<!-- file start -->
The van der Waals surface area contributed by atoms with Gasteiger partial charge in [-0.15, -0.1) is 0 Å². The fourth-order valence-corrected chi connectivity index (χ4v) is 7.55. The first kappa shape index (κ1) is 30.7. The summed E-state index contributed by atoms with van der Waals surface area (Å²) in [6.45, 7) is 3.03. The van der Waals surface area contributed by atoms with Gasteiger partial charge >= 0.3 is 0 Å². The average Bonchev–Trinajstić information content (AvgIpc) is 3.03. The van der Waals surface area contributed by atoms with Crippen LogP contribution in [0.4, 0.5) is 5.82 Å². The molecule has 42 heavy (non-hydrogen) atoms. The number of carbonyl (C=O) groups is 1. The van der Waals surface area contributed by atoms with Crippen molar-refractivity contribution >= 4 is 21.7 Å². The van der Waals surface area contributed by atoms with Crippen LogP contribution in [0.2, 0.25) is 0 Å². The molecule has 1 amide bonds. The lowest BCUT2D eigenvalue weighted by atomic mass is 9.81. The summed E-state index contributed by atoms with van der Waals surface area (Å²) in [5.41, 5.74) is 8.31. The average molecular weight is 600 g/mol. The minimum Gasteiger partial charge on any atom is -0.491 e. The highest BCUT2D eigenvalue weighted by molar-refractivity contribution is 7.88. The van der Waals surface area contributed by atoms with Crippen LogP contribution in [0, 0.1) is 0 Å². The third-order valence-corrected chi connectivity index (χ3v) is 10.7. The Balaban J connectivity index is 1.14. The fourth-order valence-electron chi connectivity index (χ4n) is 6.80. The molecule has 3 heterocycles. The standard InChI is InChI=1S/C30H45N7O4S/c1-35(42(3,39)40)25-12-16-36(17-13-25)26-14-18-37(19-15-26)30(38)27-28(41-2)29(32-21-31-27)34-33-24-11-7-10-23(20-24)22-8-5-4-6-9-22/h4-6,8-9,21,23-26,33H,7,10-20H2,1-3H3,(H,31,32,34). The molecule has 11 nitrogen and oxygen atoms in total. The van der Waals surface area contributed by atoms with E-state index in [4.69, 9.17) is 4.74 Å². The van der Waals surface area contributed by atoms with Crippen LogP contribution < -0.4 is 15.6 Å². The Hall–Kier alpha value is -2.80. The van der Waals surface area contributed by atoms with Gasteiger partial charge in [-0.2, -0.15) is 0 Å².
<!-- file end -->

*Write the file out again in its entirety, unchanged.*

The van der Waals surface area contributed by atoms with Gasteiger partial charge in [-0.15, -0.1) is 0 Å². The fourth-order valence-corrected chi connectivity index (χ4v) is 7.55. The first kappa shape index (κ1) is 30.7. The summed E-state index contributed by atoms with van der Waals surface area (Å²) in [6.45, 7) is 3.03. The van der Waals surface area contributed by atoms with Gasteiger partial charge >= 0.3 is 0 Å². The average Bonchev–Trinajstić information content (AvgIpc) is 3.03. The van der Waals surface area contributed by atoms with Crippen LogP contribution in [0.4, 0.5) is 5.82 Å². The molecule has 42 heavy (non-hydrogen) atoms. The number of carbonyl (C=O) groups is 1. The van der Waals surface area contributed by atoms with Crippen molar-refractivity contribution >= 4 is 21.7 Å². The van der Waals surface area contributed by atoms with Crippen LogP contribution in [0.2, 0.25) is 0 Å². The molecule has 1 amide bonds. The lowest BCUT2D eigenvalue weighted by atomic mass is 9.81. The summed E-state index contributed by atoms with van der Waals surface area (Å²) in [5.41, 5.74) is 8.31. The average molecular weight is 600 g/mol. The minimum Gasteiger partial charge on any atom is -0.491 e. The highest BCUT2D eigenvalue weighted by molar-refractivity contribution is 7.88. The van der Waals surface area contributed by atoms with Crippen LogP contribution in [0, 0.1) is 0 Å². The third-order valence-corrected chi connectivity index (χ3v) is 10.7. The Balaban J connectivity index is 1.14. The fourth-order valence-electron chi connectivity index (χ4n) is 6.80. The molecule has 3 heterocycles. The standard InChI is InChI=1S/C30H45N7O4S/c1-35(42(3,39)40)25-12-16-36(17-13-25)26-14-18-37(19-15-26)30(38)27-28(41-2)29(32-21-31-27)34-33-24-11-7-10-23(20-24)22-8-5-4-6-9-22/h4-6,8-9,21,23-26,33H,7,10-20H2,1-3H3,(H,31,32,34). The molecule has 11 nitrogen and oxygen atoms in total. The van der Waals surface area contributed by atoms with E-state index in [4.69, 9.17) is 4.74 Å². The van der Waals surface area contributed by atoms with Crippen LogP contribution < -0.4 is 15.6 Å². The Hall–Kier alpha value is -2.80. The van der Waals surface area contributed by atoms with Gasteiger partial charge in [-0.2, -0.15) is 0 Å².